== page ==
Travel Tool Chest / Workbench

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Dr Al

Established Member
Joined
11 May 2020
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Location
Dursley, Gloucestershire
For background, the primary reason I did this project was to practice hand tool woodwork without having to worry too much about aesthetics (which are not my forte). Less significantly, I also wanted the ability to take a tool kit on holiday and be able to make small boxes and such-like. Since Carolyn has had M.E., she often needs to spend a reasonable amount of time resting and I'd go spare if I just had to sit around reading all day, so having a little project kit with me helps keep me sane.

This chest (made out of Sweet Chestnut, American Black Walnut, brass and stainless steel) gives me the ability to carry all the tools I need to make boxes and such-like, while also providing plenty of different work-holding approaches.

All the woodwork (with the exception of a few "resawing" cuts on a bandsaw) was done with hand tools. All of the metal bits were also made by me, but not with hand tools, because hand-tool metalworking is just silly :LOL:

Front view:

with_front_on.jpg


Front open, showing the doe's feet tucked in place:

just_opened.jpg


More views of the oiled drawers in place (you can also see the brass number plate in the drawers that are sticking out - the drawers are intended to be removed when the chest is being used as a workbench, so the numbers make it quick and easy to put the drawers back in the right place):

front_with_drawers_slightly_open.jpg


Planing stops; the little brass pins at the bottom are used to push the planing stops up and down after loosening the brass knobs:

planing_stops_close_up.jpg


The photo above also shows the leather lining on the vice jaw.

Back view:

rear_view_showing_vice.jpg


Close-up of a vice screw and a wedged tenon (the knurled stainless steel knob holds the cross-bar in place; the steel screw has a small brass wear pad on the end to stop it damaging the cross-bar):

wedged_tenon_and_vice_screw.jpg


View showing the whole of the back with the anti-racking piece (which stops the chest twisting when planing stuff on the top):

anti_racking.jpg


Work holding:

Holding a piece in the vice for sawing (similar set-up for planing the end/edge):

sawing_vertically.jpg


Removing the middle vice screw and holding a wider piece:

wide_board.jpg


The vice jaw can be completely removed and then really big pieces can be clamped to the back for sawing to length or edge planing:

clamping_to_back.jpg


or clamped to the top for sawing or chiselling or whatever:

clamping_to_top.jpg


The planing stops can be used for simple face planing:

face_planing.jpg


Or for a bit more robustness, a doe's foot can be clamped to the top:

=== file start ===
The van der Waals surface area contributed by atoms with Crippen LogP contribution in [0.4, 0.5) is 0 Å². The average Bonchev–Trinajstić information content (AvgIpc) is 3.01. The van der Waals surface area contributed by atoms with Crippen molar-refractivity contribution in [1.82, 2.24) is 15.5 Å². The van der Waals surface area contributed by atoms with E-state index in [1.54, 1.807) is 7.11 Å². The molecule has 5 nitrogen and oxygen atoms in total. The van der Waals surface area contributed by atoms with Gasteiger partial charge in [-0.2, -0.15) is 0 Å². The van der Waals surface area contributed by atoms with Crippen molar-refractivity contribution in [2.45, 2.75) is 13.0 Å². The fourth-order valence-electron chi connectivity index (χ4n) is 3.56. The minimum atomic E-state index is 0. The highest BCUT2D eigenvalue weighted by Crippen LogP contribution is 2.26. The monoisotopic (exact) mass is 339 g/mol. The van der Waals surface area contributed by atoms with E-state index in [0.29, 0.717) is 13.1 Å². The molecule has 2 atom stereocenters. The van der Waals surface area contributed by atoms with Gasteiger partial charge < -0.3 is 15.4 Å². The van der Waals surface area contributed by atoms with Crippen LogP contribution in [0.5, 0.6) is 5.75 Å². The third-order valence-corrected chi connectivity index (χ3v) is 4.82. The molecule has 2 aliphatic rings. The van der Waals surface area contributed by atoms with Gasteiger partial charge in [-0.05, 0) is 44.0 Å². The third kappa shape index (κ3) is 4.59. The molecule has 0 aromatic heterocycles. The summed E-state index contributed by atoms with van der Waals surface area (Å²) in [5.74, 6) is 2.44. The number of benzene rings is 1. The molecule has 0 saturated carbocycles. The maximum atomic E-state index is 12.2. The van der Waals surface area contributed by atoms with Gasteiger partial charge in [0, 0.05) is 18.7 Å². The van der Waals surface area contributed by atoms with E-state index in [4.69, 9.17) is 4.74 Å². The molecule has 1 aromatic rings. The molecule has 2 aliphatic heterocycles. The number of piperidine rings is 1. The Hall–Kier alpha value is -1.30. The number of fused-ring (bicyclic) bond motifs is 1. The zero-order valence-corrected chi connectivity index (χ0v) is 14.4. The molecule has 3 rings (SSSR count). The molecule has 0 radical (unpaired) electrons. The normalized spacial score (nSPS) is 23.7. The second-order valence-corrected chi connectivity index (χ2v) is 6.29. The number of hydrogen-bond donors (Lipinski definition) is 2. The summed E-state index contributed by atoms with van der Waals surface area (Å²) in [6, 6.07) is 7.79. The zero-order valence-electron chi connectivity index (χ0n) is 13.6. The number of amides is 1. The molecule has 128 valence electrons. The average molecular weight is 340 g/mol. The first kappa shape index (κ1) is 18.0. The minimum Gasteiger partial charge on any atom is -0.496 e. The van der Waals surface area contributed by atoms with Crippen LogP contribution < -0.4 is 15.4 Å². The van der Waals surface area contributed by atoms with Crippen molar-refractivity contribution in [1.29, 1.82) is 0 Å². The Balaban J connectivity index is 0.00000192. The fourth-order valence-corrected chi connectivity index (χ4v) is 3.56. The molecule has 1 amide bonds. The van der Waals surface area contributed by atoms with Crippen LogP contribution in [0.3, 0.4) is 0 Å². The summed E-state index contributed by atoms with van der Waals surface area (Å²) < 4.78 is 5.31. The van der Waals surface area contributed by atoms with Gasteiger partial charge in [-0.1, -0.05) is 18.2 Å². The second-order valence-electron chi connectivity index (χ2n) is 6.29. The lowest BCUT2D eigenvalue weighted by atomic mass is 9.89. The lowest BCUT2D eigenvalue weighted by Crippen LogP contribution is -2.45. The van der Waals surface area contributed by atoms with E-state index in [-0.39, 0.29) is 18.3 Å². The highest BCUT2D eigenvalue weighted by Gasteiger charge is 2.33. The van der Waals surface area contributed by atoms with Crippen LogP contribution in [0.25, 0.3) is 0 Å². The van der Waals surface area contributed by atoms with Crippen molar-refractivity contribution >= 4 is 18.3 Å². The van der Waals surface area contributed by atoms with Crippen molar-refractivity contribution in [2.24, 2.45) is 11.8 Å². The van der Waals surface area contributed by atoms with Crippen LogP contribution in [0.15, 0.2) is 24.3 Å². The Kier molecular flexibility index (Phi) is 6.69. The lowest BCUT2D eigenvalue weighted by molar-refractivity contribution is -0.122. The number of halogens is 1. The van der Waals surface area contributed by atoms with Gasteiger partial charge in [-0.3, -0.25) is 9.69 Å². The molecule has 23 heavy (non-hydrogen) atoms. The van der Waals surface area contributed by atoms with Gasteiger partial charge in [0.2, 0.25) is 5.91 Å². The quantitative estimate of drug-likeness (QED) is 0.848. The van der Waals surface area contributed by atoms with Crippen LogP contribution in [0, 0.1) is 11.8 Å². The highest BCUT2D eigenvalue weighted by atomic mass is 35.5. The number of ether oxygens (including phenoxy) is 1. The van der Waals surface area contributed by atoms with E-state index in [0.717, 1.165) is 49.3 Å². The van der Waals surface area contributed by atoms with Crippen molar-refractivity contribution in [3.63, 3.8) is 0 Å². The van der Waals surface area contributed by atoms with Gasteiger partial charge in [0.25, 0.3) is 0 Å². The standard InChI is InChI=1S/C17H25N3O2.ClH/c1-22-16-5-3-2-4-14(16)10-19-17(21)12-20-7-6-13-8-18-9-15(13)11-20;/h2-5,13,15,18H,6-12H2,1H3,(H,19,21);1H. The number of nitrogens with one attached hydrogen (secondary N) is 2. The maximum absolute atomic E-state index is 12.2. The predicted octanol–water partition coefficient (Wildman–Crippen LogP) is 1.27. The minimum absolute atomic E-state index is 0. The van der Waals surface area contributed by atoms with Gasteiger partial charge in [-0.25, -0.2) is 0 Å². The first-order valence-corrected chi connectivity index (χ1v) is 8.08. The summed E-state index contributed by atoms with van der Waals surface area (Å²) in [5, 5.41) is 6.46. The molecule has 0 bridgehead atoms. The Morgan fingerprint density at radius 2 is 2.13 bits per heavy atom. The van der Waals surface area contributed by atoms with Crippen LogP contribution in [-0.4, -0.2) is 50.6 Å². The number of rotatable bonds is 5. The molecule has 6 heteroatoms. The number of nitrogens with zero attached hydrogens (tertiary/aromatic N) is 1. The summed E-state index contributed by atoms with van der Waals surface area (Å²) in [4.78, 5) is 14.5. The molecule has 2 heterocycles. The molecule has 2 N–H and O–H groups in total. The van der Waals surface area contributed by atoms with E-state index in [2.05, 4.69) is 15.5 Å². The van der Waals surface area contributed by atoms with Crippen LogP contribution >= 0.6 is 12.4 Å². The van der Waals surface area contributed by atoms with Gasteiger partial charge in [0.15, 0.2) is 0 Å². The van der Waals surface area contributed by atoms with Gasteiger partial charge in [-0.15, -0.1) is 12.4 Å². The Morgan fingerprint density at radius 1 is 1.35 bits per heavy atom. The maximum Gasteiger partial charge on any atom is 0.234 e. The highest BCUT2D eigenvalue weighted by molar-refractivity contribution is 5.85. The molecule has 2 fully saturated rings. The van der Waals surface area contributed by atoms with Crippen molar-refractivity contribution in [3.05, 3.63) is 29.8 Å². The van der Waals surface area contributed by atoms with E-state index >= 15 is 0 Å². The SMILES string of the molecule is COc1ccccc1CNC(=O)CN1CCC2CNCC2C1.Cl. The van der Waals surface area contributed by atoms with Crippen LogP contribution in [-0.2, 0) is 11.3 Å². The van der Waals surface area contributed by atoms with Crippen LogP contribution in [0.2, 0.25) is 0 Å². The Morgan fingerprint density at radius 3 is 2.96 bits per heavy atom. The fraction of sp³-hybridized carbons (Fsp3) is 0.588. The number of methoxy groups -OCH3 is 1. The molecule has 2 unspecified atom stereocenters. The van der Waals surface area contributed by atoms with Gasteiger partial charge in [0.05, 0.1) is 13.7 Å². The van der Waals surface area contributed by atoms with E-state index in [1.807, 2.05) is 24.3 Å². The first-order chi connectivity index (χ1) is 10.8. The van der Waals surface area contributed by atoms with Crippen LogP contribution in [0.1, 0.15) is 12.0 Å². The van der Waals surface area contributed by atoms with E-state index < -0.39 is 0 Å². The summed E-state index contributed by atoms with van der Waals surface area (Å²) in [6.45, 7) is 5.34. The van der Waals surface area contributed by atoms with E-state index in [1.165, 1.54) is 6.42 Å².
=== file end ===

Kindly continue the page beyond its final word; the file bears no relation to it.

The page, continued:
planing_with_does_foot.jpg


The vice can also be flipped round (so that a solid face is against the chest rather than a leather face) and then moved up and down (this photo shows the upper limit):

fully_raised_stop.jpg


That allows boards to be fully constrained while still giving complete access to the top surface:

access_to_whole_top_surface_2.jpg


access_to_whole_top_surface.jpg


Finally (I think), there's the chest front / shooting board, which goes on top and pushes against the planing stops (this is the main reason for having three planing stops - so one is far enough over to support the shooting board near the working side)...

shooting_on_top.jpg


...which can be used for shooting ends square (with a block plane I also made, including the blade, as part of this project):

shooting_end.jpg


... and shooting mitres:

shooting_mitre.jpg


shooting_mitre_2.jpg


I mentioned that this project was mainly about learning and practising hand tool woodworking techniques. To expand on that, this was:
  1. The first project in which I've made panels from rough sawn wood by hand. In the past I've made panels, but they've involved a table saw (which I'm very happy to have now sold!) and/or thicknesser (which I've still got, but it's nice to be able to work without it, especially given the amount of snipe from my cheap-ish thicknesser). I've planed wood to size by hand in the past, but only relatively small pieces (for boxes) and this is the first time I've had to make lots of pieces of wood square edged and the same size.
  2. The first project where I've cut dovetails without any sort of saw guide. I've cut quite a lot of dovetails with 3D printed saw guides and I've cut a few (not very successful) dovetails without the guides on bits of scrap wood for practice, but this is the first finished project that includes guide-less dovetails. Also the first time I've cut dovetails on such thick wood: all previous ones have been on box-scale projects, so 10-ish mm thick rather than 20 mm thick.